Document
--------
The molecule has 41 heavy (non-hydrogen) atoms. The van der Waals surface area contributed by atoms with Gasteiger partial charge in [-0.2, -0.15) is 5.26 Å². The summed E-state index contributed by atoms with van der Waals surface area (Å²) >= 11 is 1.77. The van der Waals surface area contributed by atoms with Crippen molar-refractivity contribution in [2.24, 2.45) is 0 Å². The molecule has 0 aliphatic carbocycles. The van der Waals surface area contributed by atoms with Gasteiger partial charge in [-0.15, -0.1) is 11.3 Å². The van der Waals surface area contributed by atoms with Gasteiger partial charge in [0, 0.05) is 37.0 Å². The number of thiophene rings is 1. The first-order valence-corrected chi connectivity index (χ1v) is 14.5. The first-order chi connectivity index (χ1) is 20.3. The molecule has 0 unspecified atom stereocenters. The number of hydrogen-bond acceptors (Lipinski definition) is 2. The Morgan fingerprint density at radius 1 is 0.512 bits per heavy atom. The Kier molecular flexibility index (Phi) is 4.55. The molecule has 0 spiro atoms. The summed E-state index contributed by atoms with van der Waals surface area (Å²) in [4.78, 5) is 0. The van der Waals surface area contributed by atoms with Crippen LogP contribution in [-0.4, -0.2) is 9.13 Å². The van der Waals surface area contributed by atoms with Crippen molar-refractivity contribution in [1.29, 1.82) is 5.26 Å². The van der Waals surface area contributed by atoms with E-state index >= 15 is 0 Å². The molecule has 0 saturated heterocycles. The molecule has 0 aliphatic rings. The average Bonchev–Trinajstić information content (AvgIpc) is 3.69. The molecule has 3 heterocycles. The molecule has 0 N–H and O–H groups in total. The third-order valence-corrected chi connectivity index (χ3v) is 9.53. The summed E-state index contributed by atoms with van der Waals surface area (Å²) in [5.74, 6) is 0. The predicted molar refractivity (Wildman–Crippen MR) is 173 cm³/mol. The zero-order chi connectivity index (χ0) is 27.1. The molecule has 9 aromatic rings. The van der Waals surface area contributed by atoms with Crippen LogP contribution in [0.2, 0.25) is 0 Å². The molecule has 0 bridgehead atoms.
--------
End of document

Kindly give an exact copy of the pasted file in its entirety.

The molecule has 41 heavy (non-hydrogen) atoms. The van der Waals surface area contributed by atoms with Gasteiger partial charge in [-0.2, -0.15) is 5.26 Å². The summed E-state index contributed by atoms with van der Waals surface area (Å²) >= 11 is 1.77. The van der Waals surface area contributed by atoms with Crippen molar-refractivity contribution in [2.24, 2.45) is 0 Å². The molecule has 0 aliphatic carbocycles. The van der Waals surface area contributed by atoms with Gasteiger partial charge in [-0.15, -0.1) is 11.3 Å². The van der Waals surface area contributed by atoms with Gasteiger partial charge in [0, 0.05) is 37.0 Å². The number of thiophene rings is 1. The first-order valence-corrected chi connectivity index (χ1v) is 14.5. The first-order chi connectivity index (χ1) is 20.3. The molecule has 0 unspecified atom stereocenters. The number of hydrogen-bond acceptors (Lipinski definition) is 2. The Morgan fingerprint density at radius 1 is 0.512 bits per heavy atom. The Kier molecular flexibility index (Phi) is 4.55. The molecule has 0 spiro atoms. The summed E-state index contributed by atoms with van der Waals surface area (Å²) in [4.78, 5) is 0. The van der Waals surface area contributed by atoms with Crippen LogP contribution in [-0.4, -0.2) is 9.13 Å². The van der Waals surface area contributed by atoms with Crippen molar-refractivity contribution in [1.29, 1.82) is 5.26 Å². The van der Waals surface area contributed by atoms with E-state index >= 15 is 0 Å². The molecule has 0 saturated heterocycles. The molecule has 0 aliphatic rings. The average Bonchev–Trinajstić information content (AvgIpc) is 3.69. The molecule has 3 heterocycles. The molecule has 0 N–H and O–H groups in total. The third-order valence-corrected chi connectivity index (χ3v) is 9.53. The summed E-state index contributed by atoms with van der Waals surface area (Å²) in [5.74, 6) is 0. The predicted molar refractivity (Wildman–Crippen MR) is 173 cm³/mol. The zero-order chi connectivity index (χ0) is 27.1. The molecule has 9 aromatic rings. The van der Waals surface area contributed by atoms with Crippen LogP contribution in [0.2, 0.25) is 0 Å². The molecule has 0 bridgehead atoms.